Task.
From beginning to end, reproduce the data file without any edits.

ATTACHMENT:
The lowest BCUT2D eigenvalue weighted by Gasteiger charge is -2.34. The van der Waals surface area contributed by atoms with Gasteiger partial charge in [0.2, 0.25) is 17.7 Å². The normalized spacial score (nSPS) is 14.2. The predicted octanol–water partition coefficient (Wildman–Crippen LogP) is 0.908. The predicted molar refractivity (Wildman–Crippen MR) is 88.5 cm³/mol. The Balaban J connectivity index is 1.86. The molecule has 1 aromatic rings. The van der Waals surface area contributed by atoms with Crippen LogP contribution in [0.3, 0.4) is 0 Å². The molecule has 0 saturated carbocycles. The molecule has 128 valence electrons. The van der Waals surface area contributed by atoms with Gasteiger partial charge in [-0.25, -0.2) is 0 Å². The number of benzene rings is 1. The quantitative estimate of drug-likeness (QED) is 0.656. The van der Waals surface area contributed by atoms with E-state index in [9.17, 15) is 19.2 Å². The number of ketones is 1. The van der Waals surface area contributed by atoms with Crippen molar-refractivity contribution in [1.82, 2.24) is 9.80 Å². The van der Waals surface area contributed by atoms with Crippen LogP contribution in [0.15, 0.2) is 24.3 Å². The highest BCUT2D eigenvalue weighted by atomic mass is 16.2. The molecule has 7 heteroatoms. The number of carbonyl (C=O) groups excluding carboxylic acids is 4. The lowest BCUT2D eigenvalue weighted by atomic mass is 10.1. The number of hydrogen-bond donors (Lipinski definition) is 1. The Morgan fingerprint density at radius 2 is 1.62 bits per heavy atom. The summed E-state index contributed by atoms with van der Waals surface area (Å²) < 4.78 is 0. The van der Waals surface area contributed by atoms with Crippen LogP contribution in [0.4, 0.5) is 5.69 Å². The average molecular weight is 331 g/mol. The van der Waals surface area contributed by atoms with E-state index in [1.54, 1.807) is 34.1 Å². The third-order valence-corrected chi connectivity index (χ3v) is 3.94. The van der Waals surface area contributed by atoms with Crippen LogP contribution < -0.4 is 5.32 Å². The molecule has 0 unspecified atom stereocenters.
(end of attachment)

The lowest BCUT2D eigenvalue weighted by Gasteiger charge is -2.34. The van der Waals surface area contributed by atoms with Gasteiger partial charge in [0.2, 0.25) is 17.7 Å². The normalized spacial score (nSPS) is 14.2. The predicted octanol–water partition coefficient (Wildman–Crippen LogP) is 0.908. The predicted molar refractivity (Wildman–Crippen MR) is 88.5 cm³/mol. The Balaban J connectivity index is 1.86. The molecule has 1 aromatic rings. The van der Waals surface area contributed by atoms with Crippen LogP contribution in [0.3, 0.4) is 0 Å². The molecule has 0 saturated carbocycles. The molecule has 128 valence electrons. The van der Waals surface area contributed by atoms with Gasteiger partial charge in [-0.25, -0.2) is 0 Å². The number of benzene rings is 1. The quantitative estimate of drug-likeness (QED) is 0.656. The van der Waals surface area contributed by atoms with E-state index in [9.17, 15) is 19.2 Å². The number of ketones is 1. The van der Waals surface area contributed by atoms with Crippen molar-refractivity contribution in [1.82, 2.24) is 9.80 Å². The van der Waals surface area contributed by atoms with Crippen LogP contribution in [0.15, 0.2) is 24.3 Å². The highest BCUT2D eigenvalue weighted by atomic mass is 16.2. The molecule has 7 heteroatoms. The number of carbonyl (C=O) groups excluding carboxylic acids is 4. The lowest BCUT2D eigenvalue weighted by atomic mass is 10.1. The number of hydrogen-bond donors (Lipinski definition) is 1. The Morgan fingerprint density at radius 2 is 1.62 bits per heavy atom. The summed E-state index contributed by atoms with van der Waals surface area (Å²) < 4.78 is 0. The van der Waals surface area contributed by atoms with Crippen LogP contribution in [0.4, 0.5) is 5.69 Å². The average molecular weight is 331 g/mol. The van der Waals surface area contributed by atoms with E-state index in [1.54, 1.807) is 34.1 Å². The third-order valence-corrected chi connectivity index (χ3v) is 3.94. The van der Waals surface area contributed by atoms with Crippen LogP contribution < -0.4 is 5.32 Å². The molecule has 0 unspecified atom stereocenters.